There's an elephant in the classroom. Last week, I wrote about the UNC shooter, whose father recorded his son's autism in a letter to his daughter. Our AofA readers have children across the length and breadth of the spectrum, no matter what we call it. We work hard to protect our kids, and to teach those who are able to participate in the mainstream world, how to navigate in a way that they can keep themselves safe. It seems the Colorado STEM school was a perfect example of the state of education that our Anne Dachel records in her website Loss 0f Brain Trust. Boys, young men, and in this latest shooting, a gender-fluid female who prefers a male identification. Read the clip below. No matter how smart, how savvy in math, technology and science, if the students have significant behaviors and aggression, what is their future? And how to we protect those around them? I hope some brave journalist (Oh, Dan Olmsted, how we miss you) will find a way to access health records for diagnoses and medications. Mostly medications.
STEM School Parents Warned The District Of Their Security Concerns Months Before Shooting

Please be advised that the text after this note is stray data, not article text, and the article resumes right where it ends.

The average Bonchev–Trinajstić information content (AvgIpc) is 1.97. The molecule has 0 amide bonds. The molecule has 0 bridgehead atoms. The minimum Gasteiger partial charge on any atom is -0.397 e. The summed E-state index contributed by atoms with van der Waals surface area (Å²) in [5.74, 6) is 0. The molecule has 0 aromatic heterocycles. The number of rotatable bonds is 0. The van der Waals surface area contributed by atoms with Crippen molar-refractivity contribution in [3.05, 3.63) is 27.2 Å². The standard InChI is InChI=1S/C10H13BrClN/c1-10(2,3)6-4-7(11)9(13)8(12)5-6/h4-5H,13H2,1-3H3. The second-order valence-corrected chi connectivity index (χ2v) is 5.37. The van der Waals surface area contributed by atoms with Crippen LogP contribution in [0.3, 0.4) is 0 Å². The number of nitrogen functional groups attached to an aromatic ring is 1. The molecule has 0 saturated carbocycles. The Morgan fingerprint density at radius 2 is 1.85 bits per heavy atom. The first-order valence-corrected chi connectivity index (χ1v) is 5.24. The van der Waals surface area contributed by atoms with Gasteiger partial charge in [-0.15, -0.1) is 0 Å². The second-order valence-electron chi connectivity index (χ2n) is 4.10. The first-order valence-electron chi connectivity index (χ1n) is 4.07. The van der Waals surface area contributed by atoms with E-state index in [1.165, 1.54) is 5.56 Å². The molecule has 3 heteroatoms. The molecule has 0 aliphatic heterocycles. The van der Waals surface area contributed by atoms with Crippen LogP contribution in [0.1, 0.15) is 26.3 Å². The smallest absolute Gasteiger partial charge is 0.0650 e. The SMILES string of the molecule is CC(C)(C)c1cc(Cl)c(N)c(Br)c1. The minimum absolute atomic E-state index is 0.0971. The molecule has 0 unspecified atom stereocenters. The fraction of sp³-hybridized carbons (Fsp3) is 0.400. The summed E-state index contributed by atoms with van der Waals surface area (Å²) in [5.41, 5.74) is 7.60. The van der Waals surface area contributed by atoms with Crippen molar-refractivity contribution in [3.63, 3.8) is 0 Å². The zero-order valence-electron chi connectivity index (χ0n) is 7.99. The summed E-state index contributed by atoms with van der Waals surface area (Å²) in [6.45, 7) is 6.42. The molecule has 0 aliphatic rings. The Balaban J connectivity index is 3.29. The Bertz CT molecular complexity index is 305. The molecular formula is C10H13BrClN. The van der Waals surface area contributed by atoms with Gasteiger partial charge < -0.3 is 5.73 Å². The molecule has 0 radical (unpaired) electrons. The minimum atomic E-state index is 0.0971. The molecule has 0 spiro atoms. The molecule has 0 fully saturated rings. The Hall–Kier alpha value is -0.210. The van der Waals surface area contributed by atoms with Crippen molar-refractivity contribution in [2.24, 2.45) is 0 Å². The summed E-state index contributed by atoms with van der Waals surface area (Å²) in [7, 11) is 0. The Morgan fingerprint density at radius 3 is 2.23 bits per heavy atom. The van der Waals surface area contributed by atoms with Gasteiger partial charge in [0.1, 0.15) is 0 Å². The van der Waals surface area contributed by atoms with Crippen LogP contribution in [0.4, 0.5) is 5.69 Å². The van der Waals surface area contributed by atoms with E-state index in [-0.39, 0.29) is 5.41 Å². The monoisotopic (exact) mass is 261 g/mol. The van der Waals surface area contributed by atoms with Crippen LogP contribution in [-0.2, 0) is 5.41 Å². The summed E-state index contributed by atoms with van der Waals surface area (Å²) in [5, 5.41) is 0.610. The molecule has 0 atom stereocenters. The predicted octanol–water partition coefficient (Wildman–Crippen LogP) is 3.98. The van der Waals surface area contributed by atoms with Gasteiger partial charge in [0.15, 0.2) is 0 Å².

In a 242-page document submitted to the school board and to Douglas County Superintendent Thomas Tucker in December, a group of parents allege there was inadequate attention paid to the needs of students with behavioral and other special needs.
The document cites “severe student safety and mental health concerns” in the 2018-2019 school year, but because of confidentiality, it doesn’t provide more details. It claims that students with potential behavioral challenges, such as autism, don’t have appropriate accommodations including supervision and that “this inherently puts other students at risk.” The document was authored and compiled by current STEM School parents.
The school has an unusually high number of gifted students, who often require higher levels of mental and social health support.